Editorials, Student Life

Tablet program prepares students for the future

McNick students working on their tablets in the library. The tablet program allows students to access their homework, notes, and books anywhere. The tablets also have the capability of on-screen writing with a stylus, as well as standard laptop typing.

McNick students working on their tablets in the library. The tablet program allows students to access their homework, notes, and books anywhere. The tablets also have the capability of on-screen writing with a stylus, as well as standard laptop typing.

In a typical classroom at McNicholas High School, every student is equipped with a Tablet PC and can be seen clicking and typing away. Thirty years ago the idea would seem like something out of science fiction movie but here at Rocket High, it’s the norm. Instead of using paper and pens, students here use tablets, providing a wide, new range of tools for students.McNicholas launched its Tablet PC program during the 2011-2012 school year with the freshman and sophomore classes. “The decision was made because we are becoming a technological society and education is changing,” said Dan Rosenbaum, Director of Curriculum.

Having the tablets helps many students who wouldn’t have a computer otherwise, and it gives them the opportunity to become more efficient with technology. Students are expected to be ready to use their tablets in every class and many have the chance to take technology courses to learn skills such as coding.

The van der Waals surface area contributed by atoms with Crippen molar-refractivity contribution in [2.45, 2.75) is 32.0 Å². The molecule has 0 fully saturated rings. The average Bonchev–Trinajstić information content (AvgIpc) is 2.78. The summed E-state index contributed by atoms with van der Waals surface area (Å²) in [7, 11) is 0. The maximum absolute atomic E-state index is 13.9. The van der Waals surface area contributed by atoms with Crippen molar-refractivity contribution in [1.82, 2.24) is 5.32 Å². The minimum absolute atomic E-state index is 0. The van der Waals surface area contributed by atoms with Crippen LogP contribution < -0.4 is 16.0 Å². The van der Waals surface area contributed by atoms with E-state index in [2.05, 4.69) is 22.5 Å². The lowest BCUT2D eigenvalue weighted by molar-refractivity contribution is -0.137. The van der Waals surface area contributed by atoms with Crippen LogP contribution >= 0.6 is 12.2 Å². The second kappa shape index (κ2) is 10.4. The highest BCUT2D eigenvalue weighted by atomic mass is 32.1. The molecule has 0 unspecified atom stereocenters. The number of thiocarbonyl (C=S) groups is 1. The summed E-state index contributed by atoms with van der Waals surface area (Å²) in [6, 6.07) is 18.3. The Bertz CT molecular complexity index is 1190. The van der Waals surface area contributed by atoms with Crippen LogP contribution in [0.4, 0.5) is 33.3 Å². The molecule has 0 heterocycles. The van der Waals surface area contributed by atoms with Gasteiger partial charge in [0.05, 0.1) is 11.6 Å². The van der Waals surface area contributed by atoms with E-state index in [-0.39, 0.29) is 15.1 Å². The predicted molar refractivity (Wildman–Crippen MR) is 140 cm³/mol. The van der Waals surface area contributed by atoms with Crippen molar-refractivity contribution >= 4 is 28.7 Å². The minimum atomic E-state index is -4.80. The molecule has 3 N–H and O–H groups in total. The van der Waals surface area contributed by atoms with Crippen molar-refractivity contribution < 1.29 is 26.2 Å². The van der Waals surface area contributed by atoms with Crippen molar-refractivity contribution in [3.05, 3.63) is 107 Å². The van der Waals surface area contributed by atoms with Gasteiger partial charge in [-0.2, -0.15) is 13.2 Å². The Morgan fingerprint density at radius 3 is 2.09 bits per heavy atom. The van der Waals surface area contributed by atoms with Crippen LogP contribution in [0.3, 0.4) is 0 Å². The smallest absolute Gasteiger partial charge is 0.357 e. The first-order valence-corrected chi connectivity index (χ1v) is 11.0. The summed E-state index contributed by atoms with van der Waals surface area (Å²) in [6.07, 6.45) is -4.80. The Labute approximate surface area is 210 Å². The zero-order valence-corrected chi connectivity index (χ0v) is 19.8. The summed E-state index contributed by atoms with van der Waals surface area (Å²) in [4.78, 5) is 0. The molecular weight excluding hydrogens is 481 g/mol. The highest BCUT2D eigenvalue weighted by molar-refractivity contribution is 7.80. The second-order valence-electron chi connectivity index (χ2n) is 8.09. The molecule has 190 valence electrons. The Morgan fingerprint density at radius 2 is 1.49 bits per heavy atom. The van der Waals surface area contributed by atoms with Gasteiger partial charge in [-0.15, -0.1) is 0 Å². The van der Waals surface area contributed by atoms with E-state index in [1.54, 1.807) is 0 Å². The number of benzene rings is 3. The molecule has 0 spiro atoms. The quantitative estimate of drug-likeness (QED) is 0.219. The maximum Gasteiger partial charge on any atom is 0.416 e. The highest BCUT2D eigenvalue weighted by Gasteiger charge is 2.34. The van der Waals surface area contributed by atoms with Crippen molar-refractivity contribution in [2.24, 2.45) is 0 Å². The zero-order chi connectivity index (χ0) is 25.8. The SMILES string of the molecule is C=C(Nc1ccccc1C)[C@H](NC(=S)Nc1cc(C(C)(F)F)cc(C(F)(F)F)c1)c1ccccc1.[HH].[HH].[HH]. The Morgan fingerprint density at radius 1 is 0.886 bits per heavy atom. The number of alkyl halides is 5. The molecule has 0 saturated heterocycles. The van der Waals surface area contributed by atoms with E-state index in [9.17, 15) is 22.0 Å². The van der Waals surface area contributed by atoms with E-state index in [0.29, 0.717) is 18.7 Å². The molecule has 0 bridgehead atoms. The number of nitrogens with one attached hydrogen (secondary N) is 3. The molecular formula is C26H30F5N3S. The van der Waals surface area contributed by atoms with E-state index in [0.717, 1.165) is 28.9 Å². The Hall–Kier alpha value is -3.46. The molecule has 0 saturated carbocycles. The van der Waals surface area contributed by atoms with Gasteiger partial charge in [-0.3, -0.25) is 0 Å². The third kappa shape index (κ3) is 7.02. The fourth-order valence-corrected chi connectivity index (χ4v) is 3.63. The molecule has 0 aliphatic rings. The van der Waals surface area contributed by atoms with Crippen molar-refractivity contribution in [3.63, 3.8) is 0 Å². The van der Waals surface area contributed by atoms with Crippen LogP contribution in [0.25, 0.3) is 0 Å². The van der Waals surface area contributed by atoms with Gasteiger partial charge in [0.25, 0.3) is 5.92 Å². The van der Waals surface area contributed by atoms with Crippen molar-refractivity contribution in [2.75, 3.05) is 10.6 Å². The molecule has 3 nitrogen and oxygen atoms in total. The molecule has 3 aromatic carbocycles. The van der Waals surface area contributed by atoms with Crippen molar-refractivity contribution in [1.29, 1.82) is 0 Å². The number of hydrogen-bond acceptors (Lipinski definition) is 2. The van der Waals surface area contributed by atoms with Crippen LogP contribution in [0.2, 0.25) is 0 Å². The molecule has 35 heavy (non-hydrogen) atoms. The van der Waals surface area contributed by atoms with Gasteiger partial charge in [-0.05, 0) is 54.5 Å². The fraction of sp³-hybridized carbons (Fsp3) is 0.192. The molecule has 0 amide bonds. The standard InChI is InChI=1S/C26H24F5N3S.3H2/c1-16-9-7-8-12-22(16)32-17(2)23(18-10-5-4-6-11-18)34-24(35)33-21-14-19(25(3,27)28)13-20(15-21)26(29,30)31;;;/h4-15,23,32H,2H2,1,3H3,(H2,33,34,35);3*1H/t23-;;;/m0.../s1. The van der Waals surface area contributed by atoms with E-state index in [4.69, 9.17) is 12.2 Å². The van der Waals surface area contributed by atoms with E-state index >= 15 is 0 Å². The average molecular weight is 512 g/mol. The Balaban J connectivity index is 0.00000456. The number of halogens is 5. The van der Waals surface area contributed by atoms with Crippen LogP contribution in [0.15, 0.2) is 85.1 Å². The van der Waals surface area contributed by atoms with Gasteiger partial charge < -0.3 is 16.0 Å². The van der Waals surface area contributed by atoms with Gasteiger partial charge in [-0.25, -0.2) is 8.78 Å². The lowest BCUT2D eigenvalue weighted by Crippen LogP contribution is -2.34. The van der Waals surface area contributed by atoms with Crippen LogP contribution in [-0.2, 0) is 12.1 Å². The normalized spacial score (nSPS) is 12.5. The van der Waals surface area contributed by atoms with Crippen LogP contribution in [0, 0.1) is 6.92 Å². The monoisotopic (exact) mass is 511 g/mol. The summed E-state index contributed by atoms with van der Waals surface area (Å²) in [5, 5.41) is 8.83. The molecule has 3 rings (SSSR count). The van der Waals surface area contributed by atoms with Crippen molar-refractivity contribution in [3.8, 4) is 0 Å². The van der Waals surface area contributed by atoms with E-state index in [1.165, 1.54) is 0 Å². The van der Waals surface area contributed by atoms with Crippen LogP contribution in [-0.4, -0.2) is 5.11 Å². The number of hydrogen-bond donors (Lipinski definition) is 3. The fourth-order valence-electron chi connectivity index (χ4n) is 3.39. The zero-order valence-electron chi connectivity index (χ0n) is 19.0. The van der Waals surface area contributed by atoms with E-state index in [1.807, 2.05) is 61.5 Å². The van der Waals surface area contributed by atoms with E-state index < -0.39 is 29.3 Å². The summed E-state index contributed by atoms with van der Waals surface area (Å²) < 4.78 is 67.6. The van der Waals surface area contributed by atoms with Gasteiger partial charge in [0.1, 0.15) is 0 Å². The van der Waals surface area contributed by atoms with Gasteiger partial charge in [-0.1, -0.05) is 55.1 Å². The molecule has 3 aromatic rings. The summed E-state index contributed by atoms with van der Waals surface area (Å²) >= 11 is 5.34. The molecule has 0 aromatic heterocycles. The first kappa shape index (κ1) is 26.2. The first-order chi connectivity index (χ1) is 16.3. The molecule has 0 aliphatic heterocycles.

In its fifth year, the program, has not been without some obstacles. Every student at some point has had technology problems whether it’s from their tablet shutting down and restarting in the middle of class, to their homework not saving from the night before, or having problems charging their tablets. “Technology isn’t perfect. There is going to be a learning curve for all the students and teachers,” Andy Ey, Director of Technology, said. “They will just need to learn to adjust and find out what the best way to use the tablet is for them.”

Even if a student has never used a computer daily for academic work before high school, by the end of their four years at McNick they will be proficient in using one.  It’s impossible to ignore the fact the world is now a technology-based society.

 

About Mary-Kate Dowling

Mary-Kate Dowling is a Journalism student and staff reporter for the Milestone. She is involved with Academic Team, Thespian Society, and is a student ambassador at McNicholas. In her free time she likes to read and spend time with her friends.

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